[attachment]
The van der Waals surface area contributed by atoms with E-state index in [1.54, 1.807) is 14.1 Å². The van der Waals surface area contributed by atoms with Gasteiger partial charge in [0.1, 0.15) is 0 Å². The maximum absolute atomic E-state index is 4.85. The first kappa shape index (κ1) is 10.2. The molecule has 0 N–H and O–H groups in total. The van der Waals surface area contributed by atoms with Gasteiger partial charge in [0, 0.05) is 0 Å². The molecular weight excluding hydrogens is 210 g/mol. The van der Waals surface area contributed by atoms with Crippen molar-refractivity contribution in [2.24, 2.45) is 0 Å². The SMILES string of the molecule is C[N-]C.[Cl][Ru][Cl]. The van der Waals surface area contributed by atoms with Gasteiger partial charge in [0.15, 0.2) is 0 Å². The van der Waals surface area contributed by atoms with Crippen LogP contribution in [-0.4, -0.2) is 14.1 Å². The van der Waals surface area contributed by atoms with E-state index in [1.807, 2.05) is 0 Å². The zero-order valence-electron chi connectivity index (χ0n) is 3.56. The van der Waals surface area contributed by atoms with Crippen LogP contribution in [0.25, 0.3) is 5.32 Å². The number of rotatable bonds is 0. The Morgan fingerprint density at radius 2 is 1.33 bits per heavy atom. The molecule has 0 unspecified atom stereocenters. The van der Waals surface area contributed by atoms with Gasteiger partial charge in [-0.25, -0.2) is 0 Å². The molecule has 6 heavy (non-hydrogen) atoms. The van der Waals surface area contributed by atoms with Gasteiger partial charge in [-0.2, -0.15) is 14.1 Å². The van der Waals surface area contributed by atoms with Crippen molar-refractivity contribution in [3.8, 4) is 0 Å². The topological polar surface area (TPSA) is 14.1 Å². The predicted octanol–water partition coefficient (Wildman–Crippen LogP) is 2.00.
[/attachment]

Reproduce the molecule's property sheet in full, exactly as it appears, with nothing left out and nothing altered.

The van der Waals surface area contributed by atoms with E-state index in [1.54, 1.807) is 14.1 Å². The van der Waals surface area contributed by atoms with Gasteiger partial charge in [0.1, 0.15) is 0 Å². The maximum absolute atomic E-state index is 4.85. The first kappa shape index (κ1) is 10.2. The molecule has 0 N–H and O–H groups in total. The van der Waals surface area contributed by atoms with Gasteiger partial charge in [0, 0.05) is 0 Å². The molecular weight excluding hydrogens is 210 g/mol. The van der Waals surface area contributed by atoms with Crippen molar-refractivity contribution in [2.24, 2.45) is 0 Å². The SMILES string of the molecule is C[N-]C.[Cl][Ru][Cl]. The van der Waals surface area contributed by atoms with Gasteiger partial charge in [0.15, 0.2) is 0 Å². The van der Waals surface area contributed by atoms with Crippen LogP contribution in [-0.4, -0.2) is 14.1 Å². The van der Waals surface area contributed by atoms with E-state index in [1.807, 2.05) is 0 Å². The zero-order valence-electron chi connectivity index (χ0n) is 3.56. The van der Waals surface area contributed by atoms with Crippen LogP contribution in [0.25, 0.3) is 5.32 Å². The number of rotatable bonds is 0. The Morgan fingerprint density at radius 2 is 1.33 bits per heavy atom. The molecule has 0 unspecified atom stereocenters. The van der Waals surface area contributed by atoms with Gasteiger partial charge in [-0.25, -0.2) is 0 Å². The molecule has 6 heavy (non-hydrogen) atoms. The van der Waals surface area contributed by atoms with Gasteiger partial charge in [-0.2, -0.15) is 14.1 Å². The van der Waals surface area contributed by atoms with Crippen molar-refractivity contribution in [3.8, 4) is 0 Å². The topological polar surface area (TPSA) is 14.1 Å². The predicted octanol–water partition coefficient (Wildman–Crippen LogP) is 2.00.